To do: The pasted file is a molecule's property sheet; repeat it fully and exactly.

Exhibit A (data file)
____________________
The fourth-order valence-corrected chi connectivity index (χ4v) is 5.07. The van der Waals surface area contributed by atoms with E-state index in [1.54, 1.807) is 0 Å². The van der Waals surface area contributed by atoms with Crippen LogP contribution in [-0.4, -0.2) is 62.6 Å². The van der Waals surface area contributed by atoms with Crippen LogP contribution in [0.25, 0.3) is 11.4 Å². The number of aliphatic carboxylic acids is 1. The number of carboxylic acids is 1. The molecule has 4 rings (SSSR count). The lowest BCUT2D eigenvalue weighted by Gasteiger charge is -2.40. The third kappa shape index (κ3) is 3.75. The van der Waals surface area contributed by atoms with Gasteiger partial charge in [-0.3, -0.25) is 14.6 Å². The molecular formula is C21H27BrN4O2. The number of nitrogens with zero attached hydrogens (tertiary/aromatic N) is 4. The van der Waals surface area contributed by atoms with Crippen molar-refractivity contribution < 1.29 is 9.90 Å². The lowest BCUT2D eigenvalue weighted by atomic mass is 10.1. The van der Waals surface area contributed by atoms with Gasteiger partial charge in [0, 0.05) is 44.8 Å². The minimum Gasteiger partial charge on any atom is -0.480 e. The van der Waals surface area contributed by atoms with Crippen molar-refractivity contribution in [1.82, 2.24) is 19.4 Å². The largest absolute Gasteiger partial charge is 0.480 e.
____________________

The fourth-order valence-corrected chi connectivity index (χ4v) is 5.07. The van der Waals surface area contributed by atoms with E-state index in [1.54, 1.807) is 0 Å². The van der Waals surface area contributed by atoms with Crippen LogP contribution in [-0.4, -0.2) is 62.6 Å². The van der Waals surface area contributed by atoms with Crippen LogP contribution in [0.25, 0.3) is 11.4 Å². The number of aliphatic carboxylic acids is 1. The number of carboxylic acids is 1. The molecule has 4 rings (SSSR count). The lowest BCUT2D eigenvalue weighted by Gasteiger charge is -2.40. The third kappa shape index (κ3) is 3.75. The van der Waals surface area contributed by atoms with Gasteiger partial charge in [-0.3, -0.25) is 14.6 Å². The molecular formula is C21H27BrN4O2. The number of nitrogens with zero attached hydrogens (tertiary/aromatic N) is 4. The van der Waals surface area contributed by atoms with Crippen molar-refractivity contribution < 1.29 is 9.90 Å². The lowest BCUT2D eigenvalue weighted by atomic mass is 10.1. The van der Waals surface area contributed by atoms with Gasteiger partial charge in [0, 0.05) is 44.8 Å². The minimum Gasteiger partial charge on any atom is -0.480 e. The van der Waals surface area contributed by atoms with Crippen molar-refractivity contribution in [1.82, 2.24) is 19.4 Å². The largest absolute Gasteiger partial charge is 0.480 e.